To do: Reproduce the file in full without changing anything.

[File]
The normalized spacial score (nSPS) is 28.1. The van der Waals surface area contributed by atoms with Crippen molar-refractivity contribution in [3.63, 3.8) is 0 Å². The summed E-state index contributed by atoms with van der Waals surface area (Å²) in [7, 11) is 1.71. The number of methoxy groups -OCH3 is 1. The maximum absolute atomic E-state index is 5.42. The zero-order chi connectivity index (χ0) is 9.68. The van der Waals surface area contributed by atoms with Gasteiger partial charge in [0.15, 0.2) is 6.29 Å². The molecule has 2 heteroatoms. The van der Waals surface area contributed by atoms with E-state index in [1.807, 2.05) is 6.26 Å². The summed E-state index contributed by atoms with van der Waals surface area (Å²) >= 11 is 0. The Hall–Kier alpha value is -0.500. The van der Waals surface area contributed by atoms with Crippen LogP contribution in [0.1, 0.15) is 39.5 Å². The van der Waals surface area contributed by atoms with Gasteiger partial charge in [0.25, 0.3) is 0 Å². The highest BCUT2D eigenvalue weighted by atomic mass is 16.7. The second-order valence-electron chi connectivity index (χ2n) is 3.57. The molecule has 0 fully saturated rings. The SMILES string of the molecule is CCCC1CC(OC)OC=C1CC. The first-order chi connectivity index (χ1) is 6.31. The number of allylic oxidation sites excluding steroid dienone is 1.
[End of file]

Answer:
The normalized spacial score (nSPS) is 28.1. The van der Waals surface area contributed by atoms with Crippen molar-refractivity contribution in [3.63, 3.8) is 0 Å². The summed E-state index contributed by atoms with van der Waals surface area (Å²) in [7, 11) is 1.71. The number of methoxy groups -OCH3 is 1. The maximum absolute atomic E-state index is 5.42. The zero-order chi connectivity index (χ0) is 9.68. The van der Waals surface area contributed by atoms with Gasteiger partial charge in [0.15, 0.2) is 6.29 Å². The molecule has 2 heteroatoms. The van der Waals surface area contributed by atoms with E-state index in [1.807, 2.05) is 6.26 Å². The summed E-state index contributed by atoms with van der Waals surface area (Å²) >= 11 is 0. The Hall–Kier alpha value is -0.500. The van der Waals surface area contributed by atoms with Crippen LogP contribution in [0.1, 0.15) is 39.5 Å². The van der Waals surface area contributed by atoms with Gasteiger partial charge in [0.25, 0.3) is 0 Å². The highest BCUT2D eigenvalue weighted by atomic mass is 16.7. The second-order valence-electron chi connectivity index (χ2n) is 3.57. The molecule has 0 fully saturated rings. The SMILES string of the molecule is CCCC1CC(OC)OC=C1CC. The first-order chi connectivity index (χ1) is 6.31. The number of allylic oxidation sites excluding steroid dienone is 1.